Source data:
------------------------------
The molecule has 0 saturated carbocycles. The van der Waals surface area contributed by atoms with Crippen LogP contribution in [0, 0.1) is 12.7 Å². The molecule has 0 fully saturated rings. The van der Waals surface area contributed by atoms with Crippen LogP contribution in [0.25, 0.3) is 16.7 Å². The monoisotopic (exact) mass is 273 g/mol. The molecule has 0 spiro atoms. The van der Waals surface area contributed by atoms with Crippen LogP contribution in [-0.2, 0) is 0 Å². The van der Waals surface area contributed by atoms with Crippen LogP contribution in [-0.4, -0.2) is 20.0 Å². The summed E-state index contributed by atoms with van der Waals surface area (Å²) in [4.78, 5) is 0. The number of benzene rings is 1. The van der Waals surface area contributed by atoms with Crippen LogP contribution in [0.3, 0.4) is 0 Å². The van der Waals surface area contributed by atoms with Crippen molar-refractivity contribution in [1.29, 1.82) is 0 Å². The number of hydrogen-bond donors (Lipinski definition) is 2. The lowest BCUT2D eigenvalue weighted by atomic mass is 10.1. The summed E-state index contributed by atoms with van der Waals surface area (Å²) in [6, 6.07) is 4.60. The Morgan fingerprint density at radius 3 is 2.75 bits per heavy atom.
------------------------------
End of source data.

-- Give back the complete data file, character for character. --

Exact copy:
The molecule has 0 saturated carbocycles. The van der Waals surface area contributed by atoms with Crippen LogP contribution in [0, 0.1) is 12.7 Å². The molecule has 0 fully saturated rings. The van der Waals surface area contributed by atoms with Crippen LogP contribution in [0.25, 0.3) is 16.7 Å². The monoisotopic (exact) mass is 273 g/mol. The molecule has 0 spiro atoms. The van der Waals surface area contributed by atoms with Crippen LogP contribution in [-0.2, 0) is 0 Å². The van der Waals surface area contributed by atoms with Crippen LogP contribution in [-0.4, -0.2) is 20.0 Å². The summed E-state index contributed by atoms with van der Waals surface area (Å²) in [4.78, 5) is 0. The number of benzene rings is 1. The van der Waals surface area contributed by atoms with Crippen LogP contribution in [0.3, 0.4) is 0 Å². The van der Waals surface area contributed by atoms with Crippen molar-refractivity contribution in [1.29, 1.82) is 0 Å². The number of hydrogen-bond donors (Lipinski definition) is 2. The lowest BCUT2D eigenvalue weighted by atomic mass is 10.1. The summed E-state index contributed by atoms with van der Waals surface area (Å²) in [6, 6.07) is 4.60. The Morgan fingerprint density at radius 3 is 2.75 bits per heavy atom.